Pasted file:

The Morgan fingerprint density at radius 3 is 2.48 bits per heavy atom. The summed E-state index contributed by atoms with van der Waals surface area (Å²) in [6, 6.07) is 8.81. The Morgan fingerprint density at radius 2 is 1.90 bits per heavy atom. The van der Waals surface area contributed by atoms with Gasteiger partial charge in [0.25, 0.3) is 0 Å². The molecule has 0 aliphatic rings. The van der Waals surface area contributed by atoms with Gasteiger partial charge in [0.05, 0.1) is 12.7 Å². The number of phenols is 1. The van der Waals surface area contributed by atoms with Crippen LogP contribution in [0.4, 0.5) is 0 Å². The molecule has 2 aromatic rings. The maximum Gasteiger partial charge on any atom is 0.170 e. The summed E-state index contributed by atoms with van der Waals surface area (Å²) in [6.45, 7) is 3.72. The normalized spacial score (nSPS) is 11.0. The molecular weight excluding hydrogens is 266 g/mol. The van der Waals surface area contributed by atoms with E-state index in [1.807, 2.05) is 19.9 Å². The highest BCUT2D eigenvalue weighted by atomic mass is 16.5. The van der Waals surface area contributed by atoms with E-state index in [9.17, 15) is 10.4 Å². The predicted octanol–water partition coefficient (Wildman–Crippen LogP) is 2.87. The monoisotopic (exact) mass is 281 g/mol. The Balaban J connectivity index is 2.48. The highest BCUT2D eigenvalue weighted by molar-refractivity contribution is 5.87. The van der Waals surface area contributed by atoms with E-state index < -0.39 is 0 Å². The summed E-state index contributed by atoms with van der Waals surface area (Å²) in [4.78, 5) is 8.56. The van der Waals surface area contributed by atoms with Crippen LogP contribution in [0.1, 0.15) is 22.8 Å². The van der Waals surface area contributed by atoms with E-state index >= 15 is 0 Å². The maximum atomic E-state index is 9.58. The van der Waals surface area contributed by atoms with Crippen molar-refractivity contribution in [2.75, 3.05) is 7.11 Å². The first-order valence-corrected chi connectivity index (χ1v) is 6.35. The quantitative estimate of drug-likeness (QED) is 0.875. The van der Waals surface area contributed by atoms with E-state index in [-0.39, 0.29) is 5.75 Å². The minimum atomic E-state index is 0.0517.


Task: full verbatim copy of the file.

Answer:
The Morgan fingerprint density at radius 3 is 2.48 bits per heavy atom. The summed E-state index contributed by atoms with van der Waals surface area (Å²) in [6, 6.07) is 8.81. The Morgan fingerprint density at radius 2 is 1.90 bits per heavy atom. The van der Waals surface area contributed by atoms with Gasteiger partial charge in [0.25, 0.3) is 0 Å². The molecule has 0 aliphatic rings. The van der Waals surface area contributed by atoms with Gasteiger partial charge in [0.05, 0.1) is 12.7 Å². The number of phenols is 1. The van der Waals surface area contributed by atoms with Crippen LogP contribution in [0.4, 0.5) is 0 Å². The molecule has 2 aromatic rings. The maximum Gasteiger partial charge on any atom is 0.170 e. The summed E-state index contributed by atoms with van der Waals surface area (Å²) in [6.45, 7) is 3.72. The normalized spacial score (nSPS) is 11.0. The molecular weight excluding hydrogens is 266 g/mol. The van der Waals surface area contributed by atoms with E-state index in [1.807, 2.05) is 19.9 Å². The highest BCUT2D eigenvalue weighted by atomic mass is 16.5. The van der Waals surface area contributed by atoms with E-state index in [9.17, 15) is 10.4 Å². The predicted octanol–water partition coefficient (Wildman–Crippen LogP) is 2.87. The monoisotopic (exact) mass is 281 g/mol. The Balaban J connectivity index is 2.48. The highest BCUT2D eigenvalue weighted by molar-refractivity contribution is 5.87. The van der Waals surface area contributed by atoms with E-state index < -0.39 is 0 Å². The summed E-state index contributed by atoms with van der Waals surface area (Å²) in [4.78, 5) is 8.56. The van der Waals surface area contributed by atoms with Crippen LogP contribution in [0.1, 0.15) is 22.8 Å². The van der Waals surface area contributed by atoms with E-state index >= 15 is 0 Å². The maximum atomic E-state index is 9.58. The van der Waals surface area contributed by atoms with Crippen molar-refractivity contribution in [2.75, 3.05) is 7.11 Å². The first-order valence-corrected chi connectivity index (χ1v) is 6.35. The quantitative estimate of drug-likeness (QED) is 0.875. The van der Waals surface area contributed by atoms with E-state index in [-0.39, 0.29) is 5.75 Å². The minimum atomic E-state index is 0.0517.